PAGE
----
The good and bad of $1.70
On Monday 20 October 2008, there was a fair old chance that the UK was bust.
The country's enormous banks were in deep deep trouble, and were in the process of being bailed out to the tune of around £1.3tn - not far off the value of UK GDP or national output - by the government.
Most of the rescue funds was in the form of loans and guarantees. But there was no certainty how much of that public money would eventually have to be written off - and whether the state could afford the eventual losses.
With banks too weak to lend, the economy was shrinking frighteningly fast. Which meant that tax revenues were plummeting, forcing the government to borrow unprecedented amounts, to keep the public sector running.
We were on the brink of catastrophe.
Unsurprisingly, sterling no longer seemed quite so attractive to the plutocrats who control the world's squillions. They dumped the pound.
On that day, the UK's currency fell through $1.70, and kept on falling - till it hit a low of $1.3668 on 23 January 2009.
All of which means there is quite powerful symbolic value in the pound's return today - Monday 16 June 2014 - to $1.70.
It shows - in case anyone still had a residual worry - that the UK isn't bust.
Indeed, if you rate the rating agencies (as it were), you would conclude that the reverse is true - since on Friday S&P removed the red flag over the UK's AAA or platinum-quality credit rating, and said it was now stable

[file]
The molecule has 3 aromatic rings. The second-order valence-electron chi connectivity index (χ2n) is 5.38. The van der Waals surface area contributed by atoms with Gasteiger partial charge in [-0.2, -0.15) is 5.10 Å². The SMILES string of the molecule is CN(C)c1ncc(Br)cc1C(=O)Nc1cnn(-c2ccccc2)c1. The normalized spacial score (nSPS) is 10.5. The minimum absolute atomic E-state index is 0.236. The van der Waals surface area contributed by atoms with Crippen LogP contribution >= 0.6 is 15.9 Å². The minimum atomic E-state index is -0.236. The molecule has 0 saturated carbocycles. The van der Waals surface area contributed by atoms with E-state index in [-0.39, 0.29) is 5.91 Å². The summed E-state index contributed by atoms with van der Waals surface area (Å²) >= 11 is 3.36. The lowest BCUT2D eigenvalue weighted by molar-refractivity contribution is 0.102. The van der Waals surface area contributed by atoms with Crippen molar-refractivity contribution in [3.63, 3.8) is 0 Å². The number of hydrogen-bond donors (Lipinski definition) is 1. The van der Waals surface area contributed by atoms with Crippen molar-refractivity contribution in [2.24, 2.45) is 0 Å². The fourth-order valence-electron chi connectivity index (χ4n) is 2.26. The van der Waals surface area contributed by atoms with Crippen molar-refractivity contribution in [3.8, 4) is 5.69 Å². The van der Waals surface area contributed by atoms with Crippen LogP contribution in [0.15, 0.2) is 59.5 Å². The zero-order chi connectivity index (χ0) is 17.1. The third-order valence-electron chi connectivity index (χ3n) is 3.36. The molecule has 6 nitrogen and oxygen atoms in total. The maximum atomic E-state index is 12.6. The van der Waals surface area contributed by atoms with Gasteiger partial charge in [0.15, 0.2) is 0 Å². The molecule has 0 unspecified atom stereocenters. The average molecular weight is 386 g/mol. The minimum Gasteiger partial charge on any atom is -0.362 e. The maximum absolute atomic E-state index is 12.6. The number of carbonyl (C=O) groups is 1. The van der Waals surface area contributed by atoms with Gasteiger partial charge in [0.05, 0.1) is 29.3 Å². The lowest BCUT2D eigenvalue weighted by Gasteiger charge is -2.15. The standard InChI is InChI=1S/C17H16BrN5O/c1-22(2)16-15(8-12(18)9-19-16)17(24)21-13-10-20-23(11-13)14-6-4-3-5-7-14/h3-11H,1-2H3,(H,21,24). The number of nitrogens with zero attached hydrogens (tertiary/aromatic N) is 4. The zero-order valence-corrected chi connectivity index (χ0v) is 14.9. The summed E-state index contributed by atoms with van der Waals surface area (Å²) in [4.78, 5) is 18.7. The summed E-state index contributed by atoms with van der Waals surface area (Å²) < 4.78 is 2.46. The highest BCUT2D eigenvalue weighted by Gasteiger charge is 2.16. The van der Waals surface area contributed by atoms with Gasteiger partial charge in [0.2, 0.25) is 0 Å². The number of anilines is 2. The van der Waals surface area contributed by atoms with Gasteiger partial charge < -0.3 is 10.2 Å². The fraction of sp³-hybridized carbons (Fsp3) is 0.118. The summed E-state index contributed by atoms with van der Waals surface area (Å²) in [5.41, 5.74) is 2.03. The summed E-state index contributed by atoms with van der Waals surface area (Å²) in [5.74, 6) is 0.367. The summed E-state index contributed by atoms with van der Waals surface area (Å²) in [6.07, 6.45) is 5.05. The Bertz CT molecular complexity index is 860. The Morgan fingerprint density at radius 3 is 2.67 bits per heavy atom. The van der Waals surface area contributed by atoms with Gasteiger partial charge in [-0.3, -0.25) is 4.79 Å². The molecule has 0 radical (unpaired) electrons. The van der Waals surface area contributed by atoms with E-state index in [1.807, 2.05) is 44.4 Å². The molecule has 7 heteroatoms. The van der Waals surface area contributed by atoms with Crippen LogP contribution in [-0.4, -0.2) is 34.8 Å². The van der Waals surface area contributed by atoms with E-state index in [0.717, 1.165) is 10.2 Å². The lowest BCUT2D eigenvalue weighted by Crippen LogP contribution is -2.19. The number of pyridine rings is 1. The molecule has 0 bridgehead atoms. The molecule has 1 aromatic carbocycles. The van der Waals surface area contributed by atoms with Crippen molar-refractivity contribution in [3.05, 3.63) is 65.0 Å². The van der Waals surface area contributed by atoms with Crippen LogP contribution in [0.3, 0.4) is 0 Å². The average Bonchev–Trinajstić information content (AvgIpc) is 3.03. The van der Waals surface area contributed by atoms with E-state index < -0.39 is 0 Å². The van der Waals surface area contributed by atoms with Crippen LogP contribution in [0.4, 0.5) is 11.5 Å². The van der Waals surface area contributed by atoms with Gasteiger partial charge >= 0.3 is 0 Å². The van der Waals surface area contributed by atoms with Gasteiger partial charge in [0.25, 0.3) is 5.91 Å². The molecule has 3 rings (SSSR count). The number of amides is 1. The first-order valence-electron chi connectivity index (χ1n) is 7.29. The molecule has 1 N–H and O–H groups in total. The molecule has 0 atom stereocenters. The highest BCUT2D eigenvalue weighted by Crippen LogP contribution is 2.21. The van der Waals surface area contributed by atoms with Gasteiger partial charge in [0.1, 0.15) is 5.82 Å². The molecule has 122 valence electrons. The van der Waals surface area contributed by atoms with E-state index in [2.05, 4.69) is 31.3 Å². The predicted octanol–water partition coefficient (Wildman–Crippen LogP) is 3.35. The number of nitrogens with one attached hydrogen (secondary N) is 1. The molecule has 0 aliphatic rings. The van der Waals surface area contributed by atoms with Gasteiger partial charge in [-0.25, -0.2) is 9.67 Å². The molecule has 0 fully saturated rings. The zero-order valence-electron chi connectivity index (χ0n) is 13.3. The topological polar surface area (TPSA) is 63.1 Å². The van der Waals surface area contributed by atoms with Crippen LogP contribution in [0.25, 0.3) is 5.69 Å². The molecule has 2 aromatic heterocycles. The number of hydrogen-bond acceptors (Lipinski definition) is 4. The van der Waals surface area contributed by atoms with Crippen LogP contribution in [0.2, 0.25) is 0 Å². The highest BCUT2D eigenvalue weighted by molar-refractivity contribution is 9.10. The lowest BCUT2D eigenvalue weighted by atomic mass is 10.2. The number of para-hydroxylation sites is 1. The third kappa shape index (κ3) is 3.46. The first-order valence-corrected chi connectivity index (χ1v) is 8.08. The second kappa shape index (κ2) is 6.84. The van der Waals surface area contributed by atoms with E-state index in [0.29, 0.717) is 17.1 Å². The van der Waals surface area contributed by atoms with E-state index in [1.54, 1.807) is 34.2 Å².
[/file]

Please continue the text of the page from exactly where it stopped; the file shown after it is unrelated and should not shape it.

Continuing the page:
More than that, $1.70 is a manifestation of the strength of the UK's recovery compared to what's going on in other developed economies.
It is the strength of the British recovery - and the risk that it will spark renewed inflation - that prompted the Governor of the Bank of England to signal last week that it will be the first of the major central banks to lift its bank rate or "policy" interest rate above near zero - where it has been since March 5 2009.
If you are an investor therefore you conclude that you will get a marginally improved rate of return by investing in the UK.
By contrast in the eurozone the European Central Bank is still trying to cut the cost of money, to less than zero (the measure of just how mullered that region is).
And in the US, extreme low interest rates are likely to persist a bit longer than in the UK, partly because there has recently been a hiatus in its economic revival.
So sterling looks attractive compared with dollars and euros.
That said, not everyone loves a strong pound. Exporters have to improve the quality of their goods and services, or cut prices and squeeze their profits, to remain competitive when the currency is strong.
If the surge in sterling were not to abate, there would come a moment when exporters would start to howl and complain that they were being priced out of important overseas markets - and that would be very bad news for our economic prospects.
Fortunately, those who run important UK trading businesses tell me they can cope with sterling where it is today - though they are a bit anxious about the direction of travel.
On the other hand, the rise should temper the cost-of-living squeeze that would result from the current surge in the dollar price of oil - caused by the mess in Iraq.
To put it another way, although the rise of sterling has a mixed impact on our lives and livelihoods, it says broadly positive things about the health of the British economy.
Unlike what happened to the England football team on Saturday night, it shows we are winning again.